Nov. 25, 2008

By Brett Hess
Special to NCAA.com

TERRE HAUTE, Ind. - Who says it’s harder to win when you’re supposed to? Monday at the NCAA Division I Cross Country Championships, the favorites swept to team and individual victories.

Behind Galen Rupp’s dramatic sprint to victory, the No. 1 ranked Oregon men won their second straight championship, 93-147 over runner-up Iona.

In the women’s race, Sally Kipyego of Texas Tech won her third straight title to finish an undefeated collegiate career and the top-ranked Washington women, as expected, stormed to victory. The Huskies finished with 79 points to runner-up and No. 2 ranked Oregon’s 131 points.

“Yes, I would say that Oregon distance is back,” Oregon coach Vin Lananna said in response to the obvious question. “But maybe the guys should answer that question.”

To which the Oregon men answered in unison, “Oregon distance is back!”

Rupp finished second last year, getting out-kicked in the final meters by Liberty’s Josh McDougal. It looked like déjà vu as Rupp found himself locked in a duel with another Liberty runner, Samuel Chelanga. The two were nearly side-by-side the last six kilometers of the 10-kilometer race before Rupp pulled away the final 200 meters for a five second victory. Rupp finished in 29 minutes, 4 seconds.

“I wasn’t really thinking about last year; I’ve moved on,” said Rupp, a 2008 U.S. Olympian. “But with about 800 meters I heard someone yell ‘Don’t forget last year.’”

It may have been the reminder Rupp needed.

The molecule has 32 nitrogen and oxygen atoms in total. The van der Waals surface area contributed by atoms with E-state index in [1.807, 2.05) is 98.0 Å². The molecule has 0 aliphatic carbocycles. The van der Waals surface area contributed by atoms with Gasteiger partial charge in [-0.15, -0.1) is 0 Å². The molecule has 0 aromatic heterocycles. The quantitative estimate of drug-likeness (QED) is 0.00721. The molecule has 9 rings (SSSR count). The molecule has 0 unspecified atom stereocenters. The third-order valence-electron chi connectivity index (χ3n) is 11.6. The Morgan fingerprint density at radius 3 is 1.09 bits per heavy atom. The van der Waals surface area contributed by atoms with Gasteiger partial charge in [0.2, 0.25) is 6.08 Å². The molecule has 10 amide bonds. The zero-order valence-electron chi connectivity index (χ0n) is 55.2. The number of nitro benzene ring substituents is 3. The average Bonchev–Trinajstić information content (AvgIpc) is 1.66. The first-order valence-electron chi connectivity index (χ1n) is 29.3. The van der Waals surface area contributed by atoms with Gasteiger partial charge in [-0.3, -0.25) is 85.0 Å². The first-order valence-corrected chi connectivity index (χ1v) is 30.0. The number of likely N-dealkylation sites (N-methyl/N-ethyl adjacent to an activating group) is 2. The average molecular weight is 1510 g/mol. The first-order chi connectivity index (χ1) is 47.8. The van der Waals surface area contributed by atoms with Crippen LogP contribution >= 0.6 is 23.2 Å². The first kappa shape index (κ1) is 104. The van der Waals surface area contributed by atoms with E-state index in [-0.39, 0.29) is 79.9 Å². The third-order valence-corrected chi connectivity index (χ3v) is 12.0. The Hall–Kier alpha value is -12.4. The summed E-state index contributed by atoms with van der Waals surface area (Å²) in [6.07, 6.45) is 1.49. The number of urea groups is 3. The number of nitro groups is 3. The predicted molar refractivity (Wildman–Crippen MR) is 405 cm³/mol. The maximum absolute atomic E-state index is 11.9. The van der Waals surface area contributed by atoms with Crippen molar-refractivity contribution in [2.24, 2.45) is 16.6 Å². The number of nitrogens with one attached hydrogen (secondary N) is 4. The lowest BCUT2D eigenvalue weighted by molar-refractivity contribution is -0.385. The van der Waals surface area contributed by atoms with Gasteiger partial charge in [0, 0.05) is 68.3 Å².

“Last year I started kicking too early,” Rupp said. “So I kept thinking relax, relax, relax.”

While Rupp stayed patient, his teammates did not. They started strong and led the meet comfortably at the 3-kilometer mark. No. 2-ranked Oklahoma State’s chances went down with German Fernandez when the freshman fell at the seven kilometer mark and dropped out. He apparently suffered an ankle injury. At that point, the Cowboys were moving up through the field, a close finish for second with Iona would have likely been their best bet. Fernandez, the nation's top freshman, was surging to the front of a large pack of runners for third place.

“Whether I get first or fifth, it really doesn’t make much difference,” Rupp said of the team score. “It’s the guys behind me…in the trenches… around 30th place, that’s why we won. That’s why I came back (to Oregon), to win again with these guys.”

Behind Rupp were true freshman Luke Puskedra (fifth overall), Shadrack Kiptoo-Biwott (ninth), Matt Centrowitz (45th) and Diego Mercado (54th).

In the women’s race, Washington was even more dominating, placing its five scorers in the top 34 overall. As expected, the Huskies were led by their talented freshmen: Christine Babcock (seventh) and Kendra Schaaf (12th).

“Kendra didn’t have her best day and I think Christine had a rough start but they really stuck it out,” Washington coach Greg Metcalf said.

 Metcalf said he was a little concerned early on.

“For about five minutes, I wasn’t sure,” Metcalf said. “At 1200 meters (of the 6,000-meter race) we were not where we were supposed to be. I bet we halved our score from the 3K mark to the finish. But in the end, it was a near perfect day. We had five all-Americans (top 40 overall) and our sixth runner was 41st.”

Kipyego, on the other hand, didn’t need to improve her position as she raced to the lead immediately. But unlike her first two championship runs, Kipyego had company this time.

Florida State’s Susan Kuijken stayed within 10 meters of Kipyego until the final 400 meters. The result was the closest race of Kipyego’s undefeated cross country career: six seconds.
“I was glad she was there,” Kipyego said of Kuijken. “It helped me run faster and stay (alert).”

Kipyego finished in 19:28; Kuijken in 19:34.